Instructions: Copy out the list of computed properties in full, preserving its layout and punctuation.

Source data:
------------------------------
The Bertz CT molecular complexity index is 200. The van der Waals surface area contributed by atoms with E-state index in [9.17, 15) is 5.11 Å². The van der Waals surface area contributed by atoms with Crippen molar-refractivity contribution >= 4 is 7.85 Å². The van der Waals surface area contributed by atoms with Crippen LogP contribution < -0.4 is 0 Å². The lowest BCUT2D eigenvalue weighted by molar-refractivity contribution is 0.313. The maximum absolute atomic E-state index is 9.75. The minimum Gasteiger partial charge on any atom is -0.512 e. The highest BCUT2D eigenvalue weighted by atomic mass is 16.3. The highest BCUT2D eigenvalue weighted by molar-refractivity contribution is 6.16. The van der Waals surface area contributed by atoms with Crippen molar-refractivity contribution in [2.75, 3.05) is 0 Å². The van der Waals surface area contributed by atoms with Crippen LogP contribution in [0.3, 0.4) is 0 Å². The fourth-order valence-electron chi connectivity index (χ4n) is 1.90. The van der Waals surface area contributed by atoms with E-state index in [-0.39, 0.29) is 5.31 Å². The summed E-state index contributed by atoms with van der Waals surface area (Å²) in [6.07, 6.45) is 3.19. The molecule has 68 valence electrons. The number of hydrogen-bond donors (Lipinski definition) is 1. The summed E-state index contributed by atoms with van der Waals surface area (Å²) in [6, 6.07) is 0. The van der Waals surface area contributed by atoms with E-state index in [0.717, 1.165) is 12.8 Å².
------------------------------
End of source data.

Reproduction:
The Bertz CT molecular complexity index is 200. The van der Waals surface area contributed by atoms with E-state index in [9.17, 15) is 5.11 Å². The van der Waals surface area contributed by atoms with Crippen molar-refractivity contribution >= 4 is 7.85 Å². The van der Waals surface area contributed by atoms with Crippen LogP contribution < -0.4 is 0 Å². The lowest BCUT2D eigenvalue weighted by molar-refractivity contribution is 0.313. The maximum absolute atomic E-state index is 9.75. The minimum Gasteiger partial charge on any atom is -0.512 e. The highest BCUT2D eigenvalue weighted by atomic mass is 16.3. The highest BCUT2D eigenvalue weighted by molar-refractivity contribution is 6.16. The van der Waals surface area contributed by atoms with Crippen molar-refractivity contribution in [2.75, 3.05) is 0 Å². The van der Waals surface area contributed by atoms with Crippen LogP contribution in [0.3, 0.4) is 0 Å². The fourth-order valence-electron chi connectivity index (χ4n) is 1.90. The van der Waals surface area contributed by atoms with E-state index in [-0.39, 0.29) is 5.31 Å². The summed E-state index contributed by atoms with van der Waals surface area (Å²) in [6.07, 6.45) is 3.19. The molecule has 68 valence electrons. The number of hydrogen-bond donors (Lipinski definition) is 1. The summed E-state index contributed by atoms with van der Waals surface area (Å²) in [6, 6.07) is 0. The van der Waals surface area contributed by atoms with E-state index in [0.717, 1.165) is 12.8 Å².